Pork producer WH lowers IPO price range
Share sale marketed at a lower valuation as Sino-US firm faces weakness of IPO market
WH Group, the Sino-US pork producer formerly known as Shuanghui International, is marketing its US$6 billion share sale in Hong Kong at a lower valuation than previously sought amid a tepid market, people familiar with the deal said.
The world's largest pork company, based in Henan province, has kicked off pre-marketing for its initial public offering after it received approval from the Hong Kong stock exchange last week.
The indicative price range is likely to be between 15 and 18 times forecast earnings for this year, as against the 20 times the firm's senior management had indicated earlier, the sources said.
"Investors have shown keen interest and positive feedback on the Shuanghui deal given its size and investment story," one of the sources said. "The latest marketing range is more realistic given current listing conditions."
While the flotation would potentially give WH's private equity investors an opportunity to exit, it is still unclear how many shares the existing shareholders - such as CDH Investments, Goldman Sachs, New Horizon Capital and Temasek - plan to offload during the global offering.
Shanghai-based CDH, one of the mainland's biggest private equity firms, is the biggest shareholder, with a 33.7 per cent stake held in four funds, Shuanghui's 2012 annual report shows.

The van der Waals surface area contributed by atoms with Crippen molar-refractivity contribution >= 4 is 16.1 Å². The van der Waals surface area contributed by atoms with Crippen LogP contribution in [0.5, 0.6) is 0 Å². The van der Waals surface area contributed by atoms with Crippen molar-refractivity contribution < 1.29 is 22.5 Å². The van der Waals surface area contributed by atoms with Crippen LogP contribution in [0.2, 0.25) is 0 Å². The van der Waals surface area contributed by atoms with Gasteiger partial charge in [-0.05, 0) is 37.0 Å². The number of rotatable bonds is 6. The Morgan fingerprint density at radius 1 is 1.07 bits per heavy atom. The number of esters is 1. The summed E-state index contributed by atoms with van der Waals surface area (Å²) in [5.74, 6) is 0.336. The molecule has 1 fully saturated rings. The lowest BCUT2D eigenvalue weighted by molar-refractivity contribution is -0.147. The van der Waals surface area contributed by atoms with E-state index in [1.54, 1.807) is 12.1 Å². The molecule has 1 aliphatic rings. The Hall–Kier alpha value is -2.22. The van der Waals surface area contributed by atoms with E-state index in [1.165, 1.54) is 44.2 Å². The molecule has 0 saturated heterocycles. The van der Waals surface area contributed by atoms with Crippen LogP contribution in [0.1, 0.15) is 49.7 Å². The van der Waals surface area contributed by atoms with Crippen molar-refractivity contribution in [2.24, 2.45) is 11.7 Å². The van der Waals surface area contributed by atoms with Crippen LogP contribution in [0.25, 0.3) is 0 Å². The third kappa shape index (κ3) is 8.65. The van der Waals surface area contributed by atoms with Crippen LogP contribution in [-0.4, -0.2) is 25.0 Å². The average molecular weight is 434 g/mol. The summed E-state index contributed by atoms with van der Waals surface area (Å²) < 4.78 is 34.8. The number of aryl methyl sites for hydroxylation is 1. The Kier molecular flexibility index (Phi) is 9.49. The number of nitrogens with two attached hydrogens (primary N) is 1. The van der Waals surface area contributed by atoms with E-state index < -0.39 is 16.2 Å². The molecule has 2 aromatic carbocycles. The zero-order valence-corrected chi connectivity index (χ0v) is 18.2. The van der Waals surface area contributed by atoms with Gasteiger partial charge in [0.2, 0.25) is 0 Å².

A CDH spokesman declined to say how many shares the firm plans to sell.
The fresh capital raised by WH, which acquired the world's largest pig and pork producer, Smithfield Foods, for US$4.7 billion last year, could help pay down debt used to acquire the US firm. Shuanghui received a US$4 billion syndicated loan from more than 20 banks, including Morgan Stanley and Bank of China, which has a long-standing relationship with the firm.
WH is due to take orders from investors on Thursday next week, followed by pricing of the offering on April 22, according to the tentative schedule.
A spokesman at WH declined to comment on the deal.
It comes at a time when Hong Kong's IPO market is in need of a fresh boost. Li Ka-shing's health and beauty flagship, AS Watson, called off its multibillion-dollar public offering after selling a 25 per cent stake last month to Singapore state-owned investment firm Temasek.
Meanwhile, 12 out of 15 newly listed companies, including Li's HK Electric Investments, one of the world's largest IPOs this year, have fallen below their debut prices, and at least two deals - microcredit lender Hanhua Financial and luxury car dealer Sunfonda - are on hold.